MEMBER for Bass Jordan Crugnale told an excited crowd, assembled for the opening of two new maternity suites at the Wonthaggi hospital last week that the State Government would not ignore a community that was prepared to help itself.
The recently elected MP was referring to the fact that the Department of Health and Human Services had only agreed to stump up an additional $100,000 for the suites, on top of the State Government’s commitment of $115 million for a major hospital rebuild last April, because the community had supported the project in spades.
“We’ve talked about the Ladies Hospital Auxiliary and the San Remo Op Shop and how they’ve raised $60,000 between them for this project. They asked us to come and join them. How can you not?” Ms Crugnale said.
As well as celebrating the opening of the rooms, the day also honoured the memory of a pioneer of community services in Wonthaggi, especially health and women’s services, Agnes Chambers, after whom the maternity wing is named.
“There are a number of names synonymous with this hospital over the years, including Dr Sleeman who died in 1968 the day the coal mines closed and Agnes Chambers who started the maternity ward and was a guiding light and stalwart of the ward; a very forthright and determined lady I’m told,” said Bass Coast Health Chair Don Paproth.
He also said Wonthaggi had been designated as a sub-regional hospital and would continue to see an upgrade in services and facilities, bringing it into line with others in the region including Sale, Bairnsdale and Warragul.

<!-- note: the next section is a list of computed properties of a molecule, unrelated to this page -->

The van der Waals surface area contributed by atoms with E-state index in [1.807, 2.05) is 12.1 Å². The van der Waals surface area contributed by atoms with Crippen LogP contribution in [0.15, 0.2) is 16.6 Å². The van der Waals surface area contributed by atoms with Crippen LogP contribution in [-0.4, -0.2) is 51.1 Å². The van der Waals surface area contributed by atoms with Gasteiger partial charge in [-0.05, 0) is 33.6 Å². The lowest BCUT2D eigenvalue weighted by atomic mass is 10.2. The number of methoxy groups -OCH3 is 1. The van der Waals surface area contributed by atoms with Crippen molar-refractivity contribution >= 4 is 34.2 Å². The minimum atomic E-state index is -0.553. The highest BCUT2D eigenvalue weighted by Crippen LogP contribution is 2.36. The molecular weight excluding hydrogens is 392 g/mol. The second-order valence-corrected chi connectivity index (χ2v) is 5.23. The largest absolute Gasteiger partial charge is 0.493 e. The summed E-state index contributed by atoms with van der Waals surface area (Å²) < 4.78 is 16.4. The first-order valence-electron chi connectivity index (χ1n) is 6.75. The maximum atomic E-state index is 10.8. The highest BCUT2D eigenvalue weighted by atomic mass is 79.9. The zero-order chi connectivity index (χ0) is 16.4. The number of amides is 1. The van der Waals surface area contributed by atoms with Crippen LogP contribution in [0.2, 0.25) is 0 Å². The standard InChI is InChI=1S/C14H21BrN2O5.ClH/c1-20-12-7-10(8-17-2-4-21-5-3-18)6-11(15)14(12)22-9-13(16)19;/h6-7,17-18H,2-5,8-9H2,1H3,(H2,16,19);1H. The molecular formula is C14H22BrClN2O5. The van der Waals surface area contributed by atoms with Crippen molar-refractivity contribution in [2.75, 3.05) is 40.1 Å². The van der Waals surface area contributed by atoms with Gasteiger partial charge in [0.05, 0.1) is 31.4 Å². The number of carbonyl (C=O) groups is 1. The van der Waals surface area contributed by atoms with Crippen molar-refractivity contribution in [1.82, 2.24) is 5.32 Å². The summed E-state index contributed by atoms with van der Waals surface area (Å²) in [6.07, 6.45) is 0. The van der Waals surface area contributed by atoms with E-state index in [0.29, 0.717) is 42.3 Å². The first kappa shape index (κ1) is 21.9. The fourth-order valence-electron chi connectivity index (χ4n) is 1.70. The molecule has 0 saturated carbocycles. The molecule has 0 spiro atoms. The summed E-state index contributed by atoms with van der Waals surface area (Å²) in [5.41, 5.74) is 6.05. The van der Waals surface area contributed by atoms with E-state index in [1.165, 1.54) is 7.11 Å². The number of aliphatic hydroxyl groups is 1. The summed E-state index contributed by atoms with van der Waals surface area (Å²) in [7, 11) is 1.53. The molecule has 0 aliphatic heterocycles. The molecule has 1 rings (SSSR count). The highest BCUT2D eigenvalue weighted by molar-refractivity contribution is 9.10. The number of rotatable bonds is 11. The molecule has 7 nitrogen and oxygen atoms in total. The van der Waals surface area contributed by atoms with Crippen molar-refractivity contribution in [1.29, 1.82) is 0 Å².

Granddaughter of Mrs Chambers, Ruth Glare, also spoke about Granny Chambers and her legacy.
“I was here at the opening of the maternity wing (25th November 1944), standing with my granny and being petrified about the idea that someone might see me and take my tonsils out.”
Mrs Glare said her grandmother had a knack for bringing community groups together to achieve their goals whether it was a comfort station for mothers to change their babies, a library, kinder, state school improvements and of course, maternity services for a burgeoning region.
Health service CEO, Jan Child, said Wonthaggi had Level 3 accreditation for maternity services but was aiming to get to Level 4, including intensive care, obstetrician and Pediatrician on staff and other improvements by the time it opened an eight-bed maternity ward, as part of the hospital rebuild, in two years’ time.
New maternity suites sign of things to come